This is the season of giving and for many of us that means time, money, and energy. You should feel good about when, where, and how much you give to others.

I challenge you to do more research on boundaries and start identifying your own!


The Value of Crosby Scholars

The value of Crosby Scholars goes beyond just offering assistance to students and parents for future success after High school. Crosby Scholars values the importance of building effective relationships with the parents of students in the program to ensure that their child is receiving the benefits necessary to thrive. Our values are accountability, respectfulness, service, trustworthiness and supportiveness. Each one is used on a day to day basis in everything we do here at Crosby Scholars. We take pride in knowing that we are making a difference in the students’ lives and they are learning more about themselves and their future endeavors. With the help of our amazing donors and all the many resources received, we are able to continue this program and inspire success together.

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Which program should I choose?

The applications for Early College are about to open. Scheduling high school classes for next year will start in just a few short weeks. Some students and families might be getting anxious about these choices. Crosby Scholars staff members often get asked, “What program should my student be in?” or “Should we go with AP or IB?” As much as we’d like to be able to answer these questions for you, we can’t! These decisions should be based upon what you know about your child.

Here are some things to consider when trying to decide about a high school (or middle school) program:

  • Is your student more mature or less mature than most of his/her peers?
  • How much time after school is your student willing to commit to schoolwork?
  • In how many extracurricular activities will your student participate?
  • How much time/ability do you have to support your student with transportation, homework help, community service requirements, etc?
  • How much flexibility is there to change programs if our choice doesn’t work out?

Colleges look at the courses taken as well as the grades earned.

It is true that sometimes a “B” in a more rigorous course might be more impressive to colleges than an “A” in an easier class. However, a “C” in any class won’t impress the most selective college admissions officers. So, it’s important to have a balance between challenge and support to ensure success.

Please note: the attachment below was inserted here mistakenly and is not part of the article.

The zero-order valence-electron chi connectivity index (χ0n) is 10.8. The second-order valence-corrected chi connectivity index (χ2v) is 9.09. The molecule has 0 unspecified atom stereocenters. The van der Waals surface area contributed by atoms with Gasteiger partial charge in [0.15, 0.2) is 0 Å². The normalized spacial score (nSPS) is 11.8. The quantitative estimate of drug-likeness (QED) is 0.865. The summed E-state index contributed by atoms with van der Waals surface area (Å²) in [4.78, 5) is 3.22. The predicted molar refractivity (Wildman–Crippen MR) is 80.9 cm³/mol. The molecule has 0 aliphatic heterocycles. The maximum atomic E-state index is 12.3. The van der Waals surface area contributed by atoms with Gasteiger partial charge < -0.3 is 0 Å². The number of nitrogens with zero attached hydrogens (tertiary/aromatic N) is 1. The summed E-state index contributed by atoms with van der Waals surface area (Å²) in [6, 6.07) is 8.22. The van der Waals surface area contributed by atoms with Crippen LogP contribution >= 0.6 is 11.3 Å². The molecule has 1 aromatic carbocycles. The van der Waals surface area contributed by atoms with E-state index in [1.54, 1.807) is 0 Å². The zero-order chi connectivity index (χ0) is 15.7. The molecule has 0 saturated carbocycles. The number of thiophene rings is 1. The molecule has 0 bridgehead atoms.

My best piece of advice is to do your homework. Talk to counselors and principals to learn about what it takes to be successful at their school. Ask questions and read the registration guide for your district. (You will be amazed at how many choices there are!) Involve the student in the process of deciding. If your child ends up somewhere they really don’t want to be, it probably won’t go well.

To help you understand just a little bit about some of the programs you can choose from in Iredell County, I created a chart. This is just a starting point to begin exploring and doesn’t include every choice available! I hope it helps.


Building a Strong Financial Record

As a high school student, conversations around the topic of money are not usually had with friends or family. Why is this? One big reason for this is because our education system in America places little importance on financial literacy in the classroom. Currently, only twenty one states in America require a personal finance course. If parents don’t discuss financial basics with their high school student either, then many are leaving high school without a foundational knowledge about money. This can be detrimental for many.

When I entered college, I didn’t know the difference between a debit card and credit card. I didn’t understand interest. I didn’t know why it was important to have a budget or savings account! Listen folks, my decisions would have looked very different had I known more about money.

In order to set yourself up for financial success in the future, take note of some important advice.

  • Start a saving’s account while you are in high school! Time is a precious commodity. You have the time to start saving money while you are free from having to pay rent or bills. Maybe you babysit or lifeguard in the summer, and although it may not seem like a lot of money, at least it’s something. You will be happy you put that money aside one day.
  • Do comparison shopping. Before opening that savings or checking account, research different banks to see which ones charge the least amount for routine monthly maintenance fees. Most banks charge you a fee for holding your money unless you maintain a certain balance throughout the month.
  • Download a budget app like Mint or YNAB. Learning how to budget now will keep you on track when your financial responsibilities increase later.
  • Don’t spend money you don’t have. Once you get your first credit card (you have to wait until you are 18), don’t use your credit card on purchases you won’t be able to pay off. The APR (annual percentage rate) for credit cards is usually VERY high. That means if you don’t pay your balance off in FULL each month, you will start accruing interest on the total balance. It’s simple- don’t spend money you don’t have. Use credit cards to build a good credit score. 
  • Build a good credit score. If you don’t pay the balances off on your credit cards, your credit score will go down. Your credit score is determined by many different factors, but the important thing to remember is this:
    • Some employers do credit checks on potential hires
    • Apartment complexes run a credit check on potential tenants
    • Loan officers run a credit check to see if you are a high risk or not. This could affect whether or not you are approved for a high or low interest school, car, or home loan.

Your credit score will follow you EVERYWHERE!